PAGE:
A special attention should be drawn to love, of course. Each page is filled with it, in this form or another, and you find yourself thinking that there's no any other way to truth, if not through love.
Much can, and should be said as I finished the book, with the storm of feelings accumulated throughout this charming story. As for me, it could not be better expressed, other than with the help of the following sentence: "One deserves to give himself or herself a gift of this fascinated journey that "Shantaram" kindly offers."
Absorbing, sublime, brutal.
The narration was extraordinary. I'll be looking for other narrations by Humphrey Bower. It's not to say the story was not extraordinary -- it's just a winning combination.
Authenticity of the diverse flavors of the people. Beautiful, engaging voice. Masterful representations.
Prabaka (not sure of spelling as it was audio)
Needed a good editor. Lots of it was overwritten, a reflection of the author's overinflated ego.
Too much gore and violence. The author loves telling about the bloody details of various knife, gun, or fist fights. At first it's fascinating, but by the end of the book, it is revolting.
No. But I would after listening to this one. He is able to depict an incredibly wide variety of characters and accents. An absolutely superlative performance.
Probably not. Too much violence.
except for the endless terrible metaphors it was fantastic. the narrator was the best at real variation and flavor in voices that I've ever heard.
The writing is exceptional!
A very intriguing story and the author has a beautiful way of combining words to create unexpected, but perfect and unique descriptions.
The narrator is top notch. He performs every accent and language (which are many) used in this novel with amazing agility and knowledge. A true pleasure to listen to. Also a good quality recording.
The pairing of the writer and narrator makes this novel more of a joy to listen to than to read. Which is a rare !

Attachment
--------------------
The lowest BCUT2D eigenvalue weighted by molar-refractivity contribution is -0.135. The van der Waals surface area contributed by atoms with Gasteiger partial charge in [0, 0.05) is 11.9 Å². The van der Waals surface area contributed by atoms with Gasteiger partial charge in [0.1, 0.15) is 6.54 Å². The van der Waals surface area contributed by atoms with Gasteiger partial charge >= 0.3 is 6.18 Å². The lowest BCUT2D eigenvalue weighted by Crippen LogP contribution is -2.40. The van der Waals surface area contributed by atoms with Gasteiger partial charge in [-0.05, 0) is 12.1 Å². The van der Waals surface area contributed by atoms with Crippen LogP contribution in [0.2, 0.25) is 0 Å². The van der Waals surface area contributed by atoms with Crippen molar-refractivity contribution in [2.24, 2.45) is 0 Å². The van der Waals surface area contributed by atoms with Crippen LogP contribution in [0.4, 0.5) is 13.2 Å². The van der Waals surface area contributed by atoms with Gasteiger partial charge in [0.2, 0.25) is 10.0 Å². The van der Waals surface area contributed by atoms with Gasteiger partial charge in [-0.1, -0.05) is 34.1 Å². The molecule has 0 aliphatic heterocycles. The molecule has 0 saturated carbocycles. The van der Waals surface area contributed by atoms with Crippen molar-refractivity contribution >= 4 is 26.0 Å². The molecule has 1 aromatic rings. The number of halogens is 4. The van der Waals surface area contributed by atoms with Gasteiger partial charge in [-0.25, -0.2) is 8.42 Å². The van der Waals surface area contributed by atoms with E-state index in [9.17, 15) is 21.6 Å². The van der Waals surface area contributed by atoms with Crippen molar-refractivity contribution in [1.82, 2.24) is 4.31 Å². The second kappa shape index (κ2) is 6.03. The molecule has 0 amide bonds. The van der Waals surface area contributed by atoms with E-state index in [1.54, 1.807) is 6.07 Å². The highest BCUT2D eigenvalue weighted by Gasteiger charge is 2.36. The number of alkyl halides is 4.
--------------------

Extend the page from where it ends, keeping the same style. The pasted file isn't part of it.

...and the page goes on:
This book was truly a work of art. Completely intoxicating. I could not stop listening. it was one of the most incredible audiobook experiences I've ever had. The narrator did such a flawless job of giving each character their own authentic voice. The author put things so perfectly that for situations I never thought I'd be able to picture, I was able to feel like I was right there , watching it happen live in front of me. I feel more cultured and more humble after having experienced this story.
It is one of the best books I have heard.Narrator made it a memorable experience for me.It shows how experienced the writer is .He successfully and effortlessly involves the audience/reader as a bystander who not only enjoys the experience provided by his script and storytelling ability but provokes the reader to think , associate and reason with him.His story stirs all humanly possible emotions that one could never experience living a safe protected and mundane life.It is inspiring,creative,intelligently crafted and a read for anyone and everyone.
One of the finest stories and life journeys well narrated and very well paced. I can highly recommend it to anyone with a appetite for great literature.
And an awesome performance as well by the narrator as well! He does different voices for different characters and doesn't sound corny at all.
The story is wonderful - deep and engaging. Epic, but on a very personal level. The sights, sounds and tastes of Bombay are so vividly presented that it's made me desperate to travel there.
The reading by Humphrey Bower is one of the finest I've ever heard. The voices and characterizations are so unique and authentic that at times it sounds like there is a cast of twenty reading the book. Every single minute of this book is a delight to listen to.
Report Inappropriate Content